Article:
Commissions said change was needed (part nine)

Part nine of a series about the history of the Special Areas
The chairman’s name was Hanson, so it’s commonly referred to as the Hanson Commission. It’s real name was the Special Areas Investigations Committee. Its purpose was explained by Greg Marchildon, a historian and university professor.
Marchildon said that in 1960, the Alberta government appointed a three-person commission, chaired by W.R. Hanson, to determine:
1.) whether the conditions that had led to the establishment of the Special Areas were “still sufficient to warrant the continuance” of the administration; and
2.) “[whether] the agricultural conditions in the Special Areas are of a sufficiently different character in comparison to other areas of the Province to warrant the special type of administration now in force.”
The Hanson Commission concluded that circumstances had significantly improved across the region, and said that, as an instrument, the Special Areas Act and Board were “well conceived to accomplish the job at hand,” adding that the “administration has generally been well carried out.”
The report clearly stated that the reason for creating the Special Areas Board in the first place had been Ottawa’s homestead and settlement policies. They said the Special Areas was an “administration aimed at correcting the errors of a mistaken settlement policy.”
The report said: “The [Special Areas] Act was constructed to make possible the accomplishment of a specific purpose, that of bringing about agricultural and economic adjustment over the area.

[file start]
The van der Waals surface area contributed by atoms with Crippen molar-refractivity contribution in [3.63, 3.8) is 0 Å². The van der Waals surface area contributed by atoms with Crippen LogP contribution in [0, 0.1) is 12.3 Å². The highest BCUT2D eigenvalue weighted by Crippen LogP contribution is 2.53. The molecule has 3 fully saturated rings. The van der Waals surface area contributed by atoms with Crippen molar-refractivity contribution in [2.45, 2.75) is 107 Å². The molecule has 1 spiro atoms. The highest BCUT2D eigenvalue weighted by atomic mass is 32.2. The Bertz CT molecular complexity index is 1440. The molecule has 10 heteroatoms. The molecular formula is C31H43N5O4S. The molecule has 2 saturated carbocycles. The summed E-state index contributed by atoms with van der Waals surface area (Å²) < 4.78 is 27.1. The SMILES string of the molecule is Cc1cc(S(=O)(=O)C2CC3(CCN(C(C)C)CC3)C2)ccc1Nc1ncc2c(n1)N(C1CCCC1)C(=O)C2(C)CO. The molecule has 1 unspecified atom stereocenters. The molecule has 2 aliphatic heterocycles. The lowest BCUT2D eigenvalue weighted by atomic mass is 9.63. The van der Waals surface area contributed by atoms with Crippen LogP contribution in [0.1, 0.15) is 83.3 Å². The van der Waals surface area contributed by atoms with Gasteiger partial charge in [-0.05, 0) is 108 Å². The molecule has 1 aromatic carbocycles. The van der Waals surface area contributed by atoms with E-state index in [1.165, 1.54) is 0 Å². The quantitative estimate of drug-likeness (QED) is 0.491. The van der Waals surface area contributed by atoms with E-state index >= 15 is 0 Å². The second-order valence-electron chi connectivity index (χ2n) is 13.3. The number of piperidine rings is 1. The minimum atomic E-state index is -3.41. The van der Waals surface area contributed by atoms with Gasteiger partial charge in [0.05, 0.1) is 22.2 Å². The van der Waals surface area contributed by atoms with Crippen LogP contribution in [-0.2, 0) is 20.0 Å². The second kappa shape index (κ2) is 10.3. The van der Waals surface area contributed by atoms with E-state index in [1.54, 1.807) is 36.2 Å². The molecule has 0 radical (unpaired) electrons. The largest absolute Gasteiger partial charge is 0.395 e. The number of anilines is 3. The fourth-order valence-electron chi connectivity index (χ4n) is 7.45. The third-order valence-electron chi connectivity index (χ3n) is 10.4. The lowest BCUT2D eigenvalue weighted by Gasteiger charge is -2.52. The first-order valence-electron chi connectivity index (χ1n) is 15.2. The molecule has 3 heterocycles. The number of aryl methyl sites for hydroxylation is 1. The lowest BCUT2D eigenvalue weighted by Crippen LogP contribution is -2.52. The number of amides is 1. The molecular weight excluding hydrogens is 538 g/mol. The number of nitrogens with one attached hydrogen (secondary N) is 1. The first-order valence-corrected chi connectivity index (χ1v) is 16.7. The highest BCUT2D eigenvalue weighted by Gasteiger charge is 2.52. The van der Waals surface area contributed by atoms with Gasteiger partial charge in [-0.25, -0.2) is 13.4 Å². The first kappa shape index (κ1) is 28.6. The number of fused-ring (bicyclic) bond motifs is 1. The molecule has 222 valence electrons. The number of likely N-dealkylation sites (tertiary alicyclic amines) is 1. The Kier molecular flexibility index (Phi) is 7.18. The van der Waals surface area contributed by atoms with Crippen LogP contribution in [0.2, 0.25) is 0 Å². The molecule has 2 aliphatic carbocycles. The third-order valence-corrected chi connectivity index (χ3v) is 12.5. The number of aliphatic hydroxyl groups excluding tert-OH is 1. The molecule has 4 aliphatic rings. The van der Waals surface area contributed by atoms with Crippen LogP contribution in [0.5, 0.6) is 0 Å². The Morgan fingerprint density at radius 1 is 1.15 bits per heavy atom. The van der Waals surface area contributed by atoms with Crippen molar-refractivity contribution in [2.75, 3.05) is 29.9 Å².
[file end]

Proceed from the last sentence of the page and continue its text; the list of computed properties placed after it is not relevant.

Once the purpose is accomplished then that form of government will need to be replaced….”
There are 11 formal recommendations, some related to land use and grazing. However, the very first recommendation calls for the phasing out of the Special Areas Board and the creation of the “same form of local self-government as is in practice elsewhere in Alberta.”
The report stated: “It is… the opinion of the committee that local municipal government can be established in the Special Areas without upsetting the advancements in agricultural adjustment and land utilization….”
It indicated that after a phase-in period of perhaps ten years, “eventually the local government of the Special Areas should correspond with that of other units [municipalities].”
Also recommended was a study to determine how “grazing leases [could] be offered for sale to an occupying tenant in balanced economic units,” as well as the development and implementation of a “systematic plan” for water resources that would include irrigation.
Within the body of the report itself, other recommendations appear. For example, the Commission stated that the “Committee does not endorse the suggestion that land sold to a lessee have a caveat prohibiting plowing of such land because, in the first place, we think a caveat of that kind is unworkable, and in the second place, a complete ban on the plowing of land on a ranch is unwise.
A ranch operates more efficiently with some cultivated land… production and even the potential quality of the land can be improved by a system of rotation of grass and crop.”
It’s been 64 years since the Longman Commission studied the Special Areas and 56 years since the Hanson Commission did the same.
Neither commissions’ recommendations for re-establishing locally elected municipal government have been implemented, although the former Special Areas region near Taber did have locally-elected municipal government restored in the 1950s, and the Special Areas region north of Medicine Hat in the 1980s.
This commentary is by the Hard Grass Landowners Council and is prepared by an editorial committee that includes: Bruce Beasley, Richard Bailey, Mark Doolaege, and Pat Rutledge.

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